Weekend Retreat

Seven goods to get you off the couch and into the great wide open this summer.

Spring sunset in the Wasatch, Utah. Photo: Jon Kiraly

There are plenty of things to do outside when you can't snowboard. Just grab some friends, head out into the woods, and spend some time away from the grid. But take it easy there Bear Grylls, you're not going to be trapping game or eating wild mushrooms right away (seriously, do not eat any wild mushrooms). Pack a few of these items and you'll have a much better time.



Crazy Creek Original Chair ($50)

These guys are based out of Red Lodge, Montana, and make some quality outdoor gear. This chair is the OG of the line, just a regular folding seat done right. Good cushioning, proper back support, adjustable straps, and it folds flat for packing.


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The North Face Rock 32 ($230)

You don't want to sleep in the car (you could, actually, that's totally fine). This one from The North Face sleeps three, or you could lay out and keep it to yourself. There's plenty of room for all your crap with dual vestibules outside both doors, plus the overhead gear attic for all the small stuff. It's super easy to set up, just two poles in an X fashion for the main body, with an additional one for the front entryway. It's a three-season tent, which means you'll be good to go through the fall.




Burton Lil' Buddy ($100)

Put on edge by the sound of silence? If you're one of those folks, tunes can be a lifesaver. Even if you're the woods type, a little music is always pleasant. This little speaker system from Burton also happens to be a cooler, big enough for a twelve-pack with ice. You could probably put food and water in there, too.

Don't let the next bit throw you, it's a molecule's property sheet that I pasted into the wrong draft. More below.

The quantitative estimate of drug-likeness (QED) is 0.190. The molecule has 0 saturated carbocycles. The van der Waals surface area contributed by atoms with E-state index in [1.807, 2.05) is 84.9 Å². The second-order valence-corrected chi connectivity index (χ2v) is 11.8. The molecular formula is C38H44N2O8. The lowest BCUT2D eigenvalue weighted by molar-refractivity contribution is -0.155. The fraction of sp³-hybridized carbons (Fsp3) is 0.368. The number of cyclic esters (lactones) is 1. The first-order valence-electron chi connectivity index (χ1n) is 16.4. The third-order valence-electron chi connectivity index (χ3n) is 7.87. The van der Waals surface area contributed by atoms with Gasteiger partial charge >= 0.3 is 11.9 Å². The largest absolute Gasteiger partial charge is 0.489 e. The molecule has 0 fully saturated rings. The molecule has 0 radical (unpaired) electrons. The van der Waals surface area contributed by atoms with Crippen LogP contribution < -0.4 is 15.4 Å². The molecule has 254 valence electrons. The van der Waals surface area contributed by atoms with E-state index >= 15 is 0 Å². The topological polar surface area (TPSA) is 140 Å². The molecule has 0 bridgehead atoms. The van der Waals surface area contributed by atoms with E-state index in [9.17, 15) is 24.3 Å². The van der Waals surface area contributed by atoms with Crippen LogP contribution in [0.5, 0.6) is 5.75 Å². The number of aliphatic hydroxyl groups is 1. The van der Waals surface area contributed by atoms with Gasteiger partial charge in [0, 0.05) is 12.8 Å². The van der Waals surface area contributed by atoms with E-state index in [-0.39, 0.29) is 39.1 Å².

Poler Napsack ($130) & Headlamp ($20)

Humans can't see very well at night. An easy solution to this dilemma is a headlamp. You attach it to your head and boom, night vision. Poler makes one that runs on batteries. It's pretty darn good.

And then there's the Napsack. A truly great addition to any nap. This down filled snuggy is the perfect summer sleeping bag, think about it: you can walk around, you can use your arms, and there's ample ventilation. There's also a hood and plenty of pockets for raisins, craisins, nips, and fruit leather.


Coleman PerfectFlow 2-Burner Stove ($55)  

While you wouldn't haul this one deep into the woods on a backpacking trek, it's perfect for the weekend car camp. Two burners to fry up that camp gourmet, packs in the car well with its enclosed, square shape, and it's pretty light for a full on stovetop. You can find universal Coleman gas cans at nearly every convenient store in the country, so finding refills along the way is easy.


FrisbeeDisc Dyn-O-Glow ($8)

This is just good clean fun. Walk around and thread it through the trees, play disc golf, or use it as a plate. Ever played Polish Horseshoes? That's a good one. This disc is glow in the dark for nocturnal shenanigans.


Therm-a-Rest Trail Pro ($90)

A good sleeping pad makes a world of difference. You don't need much, but having the right setup definitely helps. Therm-a-Rest makes some of the best, this one in particular is on point: self-inflating means less huffing and puffing on your part, and at over two inches thick you won't be feeling those roots. Best of all? It's made in Seattle, Washington.